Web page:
When noted anthropologist Dr. Ethan Powell (Sir Anthony Hopkins), who left society to live in the jungle is imprisoned for murder, it's up to young psychiatrist Theo Caulder (Cuba Gooding, Jr.) to get through to him.
Cuba Gooding Jr.,
Living in exile, Dr. Hannibal Lecter (Sir Anthony Hopkins) tries to reconnect with now disgraced F.B.I. Agent Clarice Starling (Julianne Moore), and finds himself a target for revenge from a powerful victim (Gary Oldman).
A model has her rich, much older husband come with her to a photo shoot. But when their plane crashes in the middle of nowhere, a strong mind game erupts between the clever husband and the jealous young photographer as they try to get back to civilization.Written by
Steve Richer <email@example.com>
Sir Anthony Hopkins was suffering from a slipped disc throughout filming, and incorporated the pain he felt from this into his performance. See more »
During the bear's attack on Stephen: Bob and Morse attempt to scare the bear off with torches lit from the campfire. However, there was a major downpour in the moments before and during the bear's attack. One wonders how the campfire, which can be seen burning well, would not have been extinguished by the rain. See more »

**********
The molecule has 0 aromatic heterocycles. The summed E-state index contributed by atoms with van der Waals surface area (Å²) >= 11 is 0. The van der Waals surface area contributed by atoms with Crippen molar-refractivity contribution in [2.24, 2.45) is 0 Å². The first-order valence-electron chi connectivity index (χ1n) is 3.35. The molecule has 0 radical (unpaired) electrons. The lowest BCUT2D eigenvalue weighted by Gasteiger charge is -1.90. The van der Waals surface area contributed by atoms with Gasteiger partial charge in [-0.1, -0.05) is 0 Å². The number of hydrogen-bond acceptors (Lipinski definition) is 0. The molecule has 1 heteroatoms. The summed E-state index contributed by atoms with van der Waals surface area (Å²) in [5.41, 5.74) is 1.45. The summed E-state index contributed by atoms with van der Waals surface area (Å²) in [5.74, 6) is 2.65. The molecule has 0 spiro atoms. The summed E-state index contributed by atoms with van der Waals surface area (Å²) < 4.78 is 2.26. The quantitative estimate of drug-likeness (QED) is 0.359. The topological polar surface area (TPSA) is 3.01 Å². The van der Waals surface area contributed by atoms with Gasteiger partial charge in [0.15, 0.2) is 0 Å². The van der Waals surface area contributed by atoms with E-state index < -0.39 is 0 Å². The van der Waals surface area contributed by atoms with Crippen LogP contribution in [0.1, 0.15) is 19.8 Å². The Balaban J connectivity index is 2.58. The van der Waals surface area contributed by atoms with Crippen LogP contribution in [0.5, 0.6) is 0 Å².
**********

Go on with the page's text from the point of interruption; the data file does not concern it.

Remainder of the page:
Mr. Morse, what happened to your friends?
How did they die?
They died... saving my life.
See more »
Just before the end credits start rolling, a caption appears on the screen: "Twentieth Century Fox and the producer wish to thank Bart the Bear and his trainer Doug Seus, for their contribution to this film." See more »
I enjoyed this film the first time I saw it and purchased it solely for the Hopkins character. The more I watch it, the poorer The Edge seems overall, and the more impressed I am with Mr. Hopkin's character and his performance.
I do have to agree about the Lit. 101 symbolism. It struck me that Mamet probably saw the Indian paddle or some similar trinket and based the entire screenplay on the idea this gave him. I suppose that's OK, if rather conventional.
The film was shot about an hour away from where I lived at the time, so I'm biased in that regard. But it is an incredibly beautiful area in Alberta.
Though I hate it when people say this, I do like the Hopkin's character because I can identify with him in some ways. His ability to maintain his humanity throughout all of his trials, natural and relational, is inspiring, and in my view, well worth taking the time to watch. His performance carries this otherwise ho-hum movie.
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